EU policy makers proposed the 27-nation bloc spend 460 billion euros on projects such as building roads, bridges and tunnels from 2014 to 2020 as they seek to pull the region out of its recession.
That’s almost half of the 973 billion-euro total budget discussed at a two-day meeting in Brussels last month and includes 41 billion euros to improve Europe’s transport, energy and digital networks, up from the 13 billion euros earmarked from 2007 to 2013.
Politicians failed to agree on the amounts after richer northern European countries demanded cuts, and negotiations will continue into the New Year.
The euro-area economy is in recession for the second time in four years as trade slows and government spending declines. Gross domestic product across the 17 countries shrank 0.1 percent in the third quarter, the EU’s statistics office in Luxembourg said on Dec. 6.
The global market for public and private infrastructure investments will reach $50 trillion by 2030, according to an estimate from the Organization for Economic Cooperation and Development in Paris. Such debt investments are still new to many pension funds, with less than 1 percent of them in this market currently, the OECD said.
“Among the potential new sources of debt capital, infrastructure debt funds are the most promising,” said KKR’s Policard. “The investor community realizes now they can get better returns investing in the infrastructure projects of a country instead of buying the bonds of the country.”
The resurgence of interest by money managers follows a peak in private participation during the last decade’s credit boom, which has left projects burdened by debt now coming due for repayment.
Funds are also entering the market as banks cut lending to prepare for new rules that require them to boost their capital. Loans to projects in Europe, the Middle East and Africa fell to $38 billion this year from $82 billion in 2011 and $156 billion in 2007, according to Infrastructure Journal data. That compares with a drop in global lending to $111 billion, from $205 billion a year ago and $264 billion in 2007, the data show.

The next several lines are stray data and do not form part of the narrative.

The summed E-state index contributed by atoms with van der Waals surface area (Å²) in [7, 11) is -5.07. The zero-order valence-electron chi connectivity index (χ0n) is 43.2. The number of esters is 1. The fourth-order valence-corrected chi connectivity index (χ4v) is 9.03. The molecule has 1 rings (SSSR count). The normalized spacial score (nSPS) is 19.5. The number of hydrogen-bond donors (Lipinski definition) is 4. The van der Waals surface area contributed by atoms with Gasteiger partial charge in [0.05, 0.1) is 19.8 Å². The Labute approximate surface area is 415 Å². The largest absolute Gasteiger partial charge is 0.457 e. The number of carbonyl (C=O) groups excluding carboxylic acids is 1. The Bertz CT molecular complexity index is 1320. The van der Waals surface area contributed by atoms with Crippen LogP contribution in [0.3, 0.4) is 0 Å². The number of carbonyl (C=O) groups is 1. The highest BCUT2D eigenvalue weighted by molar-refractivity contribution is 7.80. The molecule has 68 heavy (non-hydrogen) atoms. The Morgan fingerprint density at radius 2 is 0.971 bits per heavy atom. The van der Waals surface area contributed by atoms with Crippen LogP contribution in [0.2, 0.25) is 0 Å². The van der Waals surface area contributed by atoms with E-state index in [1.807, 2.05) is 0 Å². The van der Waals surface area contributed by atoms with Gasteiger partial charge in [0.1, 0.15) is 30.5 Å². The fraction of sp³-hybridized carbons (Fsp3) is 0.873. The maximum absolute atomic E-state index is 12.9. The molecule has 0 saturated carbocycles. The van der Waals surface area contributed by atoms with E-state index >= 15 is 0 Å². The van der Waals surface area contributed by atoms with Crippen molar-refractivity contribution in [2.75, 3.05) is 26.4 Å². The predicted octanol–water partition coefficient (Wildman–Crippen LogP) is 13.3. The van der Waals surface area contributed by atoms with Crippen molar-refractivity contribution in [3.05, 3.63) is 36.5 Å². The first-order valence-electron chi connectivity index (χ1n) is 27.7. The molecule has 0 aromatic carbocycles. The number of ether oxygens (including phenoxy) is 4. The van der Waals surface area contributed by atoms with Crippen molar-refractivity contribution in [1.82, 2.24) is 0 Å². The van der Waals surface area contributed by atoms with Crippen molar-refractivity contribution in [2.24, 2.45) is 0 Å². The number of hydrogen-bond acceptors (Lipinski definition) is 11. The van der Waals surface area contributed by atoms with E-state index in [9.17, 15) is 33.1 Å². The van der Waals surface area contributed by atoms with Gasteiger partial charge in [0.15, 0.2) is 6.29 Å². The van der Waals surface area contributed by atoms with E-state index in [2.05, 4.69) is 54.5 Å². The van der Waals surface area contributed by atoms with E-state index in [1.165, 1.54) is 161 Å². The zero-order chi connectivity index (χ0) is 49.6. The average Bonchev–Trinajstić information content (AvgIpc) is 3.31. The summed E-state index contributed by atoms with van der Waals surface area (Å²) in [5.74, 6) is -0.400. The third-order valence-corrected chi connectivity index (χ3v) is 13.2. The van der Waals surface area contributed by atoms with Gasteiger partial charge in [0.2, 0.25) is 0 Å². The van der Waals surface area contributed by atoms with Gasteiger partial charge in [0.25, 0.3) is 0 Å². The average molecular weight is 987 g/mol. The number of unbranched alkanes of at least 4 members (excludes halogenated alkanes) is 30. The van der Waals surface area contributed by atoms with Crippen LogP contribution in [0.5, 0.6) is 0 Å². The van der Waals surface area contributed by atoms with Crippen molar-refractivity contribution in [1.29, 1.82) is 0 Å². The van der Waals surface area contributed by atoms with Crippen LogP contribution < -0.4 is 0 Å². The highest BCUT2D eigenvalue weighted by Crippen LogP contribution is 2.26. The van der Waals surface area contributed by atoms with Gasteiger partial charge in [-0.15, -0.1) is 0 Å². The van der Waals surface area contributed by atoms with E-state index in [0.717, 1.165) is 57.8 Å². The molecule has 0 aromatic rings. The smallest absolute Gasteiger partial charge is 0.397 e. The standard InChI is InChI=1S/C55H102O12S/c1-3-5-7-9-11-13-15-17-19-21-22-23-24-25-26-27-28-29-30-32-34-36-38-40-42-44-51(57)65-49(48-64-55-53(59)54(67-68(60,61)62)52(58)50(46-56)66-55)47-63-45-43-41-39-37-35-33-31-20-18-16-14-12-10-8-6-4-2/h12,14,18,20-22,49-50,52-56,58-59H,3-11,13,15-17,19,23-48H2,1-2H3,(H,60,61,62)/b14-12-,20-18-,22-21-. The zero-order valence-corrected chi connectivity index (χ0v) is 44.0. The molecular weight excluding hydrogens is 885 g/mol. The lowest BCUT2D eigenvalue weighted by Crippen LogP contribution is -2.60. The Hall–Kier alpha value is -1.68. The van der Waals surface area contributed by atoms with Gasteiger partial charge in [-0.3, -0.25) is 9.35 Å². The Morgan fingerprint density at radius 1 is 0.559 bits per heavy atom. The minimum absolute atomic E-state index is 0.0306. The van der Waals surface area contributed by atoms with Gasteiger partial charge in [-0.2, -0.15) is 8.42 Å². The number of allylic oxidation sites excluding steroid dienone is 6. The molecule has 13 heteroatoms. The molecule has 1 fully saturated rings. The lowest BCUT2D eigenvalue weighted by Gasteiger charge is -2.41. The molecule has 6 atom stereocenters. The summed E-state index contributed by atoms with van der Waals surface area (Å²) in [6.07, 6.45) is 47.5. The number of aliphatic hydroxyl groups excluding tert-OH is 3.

“A lot of small energy and power companies are being left at the altar by European banks,” said New York-based David Albert, the co-head of Carlyle’s energy credit investment unit.
Money managers are betting investors will favor infrastructure debt after interest-rate cuts, European Central Bank President Mario Draghi’s unlimited lending program and $2.4 trillion of bond purchases by the Federal Reserve to stimulate the U.S. economy pushed down yields on other investments.
The Frankfurt-based ECB held borrowing costs at an all-time low of 0.75 percent on Dec. 6, while the Fed has held its benchmark rate close to zero percent for four years.
That’s caused yields on Germany’s two-year note to drop to as low as minus 0.03 percent today and rates on similar-maturity U.S. Treasuries to fall to 0.23 percent, Bloomberg data shows.
The new BlackRock team will target senior investment-grade infrastructure debt paying about 250 basis points to 300 basis points more than benchmark lending rates, said Benaroya.
Swiss Re Ltd., the world’s second-biggest reinsurer, appointed Macquarie Group Ltd. to manage a $500 million fund focusing on European infrastructure debt, it said Nov. 28.
Industry Funds Management Pty Ltd. of Australia hired David Cooper, the former head of infrastructure and structured project finance at Barclays Plc, to start a roads-to-bridges debt investment fund for Europe.
“Infrastructure debt offers an attractive, low-risk yield pickup for institutional investors, especially now that investing in quality government bonds gives you very low if any real return,” said Richard Abadie, the global head of infrastructure financing at PricewaterhouseCoopers LLP in London. “We’re seeing an increasing number of new entrants.”